We remember, and we thank God, for the lasting friendships you nurtured with such sensitive loving care. With young and old alike. You made people happy, Tony; you provoked broad grins and infectious laughter - with your words and your drawings, your rhyming verse and your scurrilous cartoons, your beautiful gestures and your smiling presence. Those steadfast friendships enriched all our lives….
But, dear fellow mourners, we know, importantly, that those friendships were a healing and anointing for Tony in his bleaker moments, especially during his last, long and painful illness.
Tony was a thoughtful Catholic Christian, but no zealot. He was a spiritual person. He had a life-long love for the contemplative life and a desire to find spiritual peace - a peace that continually eluded him. Tony was scrupulously honest. He tested his vocation for the priesthood three times with different religious orders. And besides that, he spent a brief spell in the Upper Rimac in Peru as a lay missionary - or as 'a general dogsbody' as he once put it to me.
Many in the Church speak words out loud in reciting their daily rosary; Tony found his words quietly - but it was to complete a different daily ritual, the Telegraph cryptic crossword. Yet, in the end, it is words from the Acts of Apostles that come to mind and words which matter "He went around doing good".
Tony was not shy in the sense of hiding away; but he was a self-effacing actor who made himself modestly inconspicuous, pointing consistently to the contribution of others. Irrespective of the recurring doubts and anxieties in his troubled heart, Tony was a truly holy man.
Looking back over his life, we can recall Tony's time as a dedicated and gifted teacher and athletics trainer, here at Worth and elsewhere, in the style, perhaps, of Peter O'Toole, the beloved schoolmaster in the 1969 film, Goodbye Mr Chips.
We look back to Tony's talent, his passion and his prodigious output of landscape scenes as a watercolour artist, student and follower of the famed Rowland Hilder. Those paintings grace many of our homes - but so many prints and originals he gave away to raise funds for his chosen charities. My favourite is his picture of a Sunflower, mischievously entitled 'Van Gogh Eat Your Heart Out'. Tongue-in-cheek he priced it at £3.5 million with the tag on the back "If Van Gogh can get several million quid - it's worth having a go".
We knew Tony too as the impish children's humourist, with hilarious sketches on hand-made greetings cards. He became a favourite elderly relative, in the style of the BBC's Uncle Mac from Children's Favourites on Saturday morning, playing 'Nellie the Elephant' or 'There's a Hole in My Bucket'. With amusing tricks and delightful treats, Tony opened the doors of the imagination; he inspired Adam, Harriet, Bruno, Anna & Tess, Thea and Saskia, and many others - and it led to an extraordinary admiration and affection for him.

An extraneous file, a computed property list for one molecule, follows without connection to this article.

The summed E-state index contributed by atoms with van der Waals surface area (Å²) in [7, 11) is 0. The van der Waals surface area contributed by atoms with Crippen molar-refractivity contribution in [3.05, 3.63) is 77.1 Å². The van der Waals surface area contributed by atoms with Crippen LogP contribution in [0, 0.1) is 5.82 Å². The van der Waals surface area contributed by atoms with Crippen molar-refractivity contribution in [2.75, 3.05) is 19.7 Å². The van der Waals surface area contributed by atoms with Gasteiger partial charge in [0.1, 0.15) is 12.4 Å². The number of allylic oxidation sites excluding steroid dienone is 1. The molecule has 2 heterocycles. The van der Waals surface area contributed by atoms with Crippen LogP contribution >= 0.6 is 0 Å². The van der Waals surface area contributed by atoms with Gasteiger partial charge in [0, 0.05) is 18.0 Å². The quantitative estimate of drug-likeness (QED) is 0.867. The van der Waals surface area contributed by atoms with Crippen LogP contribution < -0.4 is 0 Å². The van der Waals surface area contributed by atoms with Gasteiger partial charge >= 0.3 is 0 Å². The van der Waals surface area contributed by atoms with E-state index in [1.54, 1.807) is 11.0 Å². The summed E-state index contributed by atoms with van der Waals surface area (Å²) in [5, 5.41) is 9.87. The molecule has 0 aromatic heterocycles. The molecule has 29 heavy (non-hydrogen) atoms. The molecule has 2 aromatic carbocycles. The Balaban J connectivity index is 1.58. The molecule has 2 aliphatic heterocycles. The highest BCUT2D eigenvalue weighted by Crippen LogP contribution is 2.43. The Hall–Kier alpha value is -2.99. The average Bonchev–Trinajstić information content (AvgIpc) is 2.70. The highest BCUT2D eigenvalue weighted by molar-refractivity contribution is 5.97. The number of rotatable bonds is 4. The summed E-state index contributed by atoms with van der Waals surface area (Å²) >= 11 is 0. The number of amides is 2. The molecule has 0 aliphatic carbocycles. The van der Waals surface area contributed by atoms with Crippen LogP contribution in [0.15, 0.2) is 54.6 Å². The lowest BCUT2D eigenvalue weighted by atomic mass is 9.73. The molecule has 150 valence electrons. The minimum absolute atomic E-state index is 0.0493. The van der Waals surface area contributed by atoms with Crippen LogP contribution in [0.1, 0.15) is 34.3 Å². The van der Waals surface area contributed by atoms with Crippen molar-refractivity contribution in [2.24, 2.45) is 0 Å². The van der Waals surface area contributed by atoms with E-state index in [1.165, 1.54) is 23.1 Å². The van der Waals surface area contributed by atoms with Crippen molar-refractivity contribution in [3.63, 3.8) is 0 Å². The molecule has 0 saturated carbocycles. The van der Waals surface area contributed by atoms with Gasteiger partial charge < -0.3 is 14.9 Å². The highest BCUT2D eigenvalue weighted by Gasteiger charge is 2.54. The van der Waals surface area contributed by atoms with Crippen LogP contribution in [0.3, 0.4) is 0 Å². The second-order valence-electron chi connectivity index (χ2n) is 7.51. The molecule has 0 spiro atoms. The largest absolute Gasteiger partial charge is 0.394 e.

I know Tony best from his CAFOD days. He came in 1993 as a humble, astute volunteer at Romero Close and also at the Cardinal Hume Centre in Victoria, utterly dedicated to what CAFOD was fundamentally about; towards the end he became one of CAFOD's historiographers with his methodical archiving and his meticulous handwriting; but he remained always the infinitely flexible directorate gofer, a precious cog in the CAFOD machine.
To be honest, it's the great Rugby player, 60 years ago, that is still the mystery for many of us. Described in the professional journals as "the finest uncapped hooker in the land", the No 2 on the front row for London Irish - it seems so paradoxical, so countercultural, so contrary to what one might expect, in this sensitive softly-spoken gentleman. From the picture of the 1959-60 team it is indeed apparent that players had a lighter frame in those days. Tony once confessed to me that in those early 1960 years, when besides the London Irish first team on Saturdays he was Captain of Sussex playing on Wednesdays, "Rugby was my life"! Many of you who have kindly shared your anecdotes testify to that facet of Tony; Tony in the scrum, Tony at the cricket crease, Tony as runner and athlete. And then there was Tony the life-long avid supporter of West Ham United, with the Upton Park road sign nailed to his kitchen wall. Tony who proudly wore his Hammers scarf.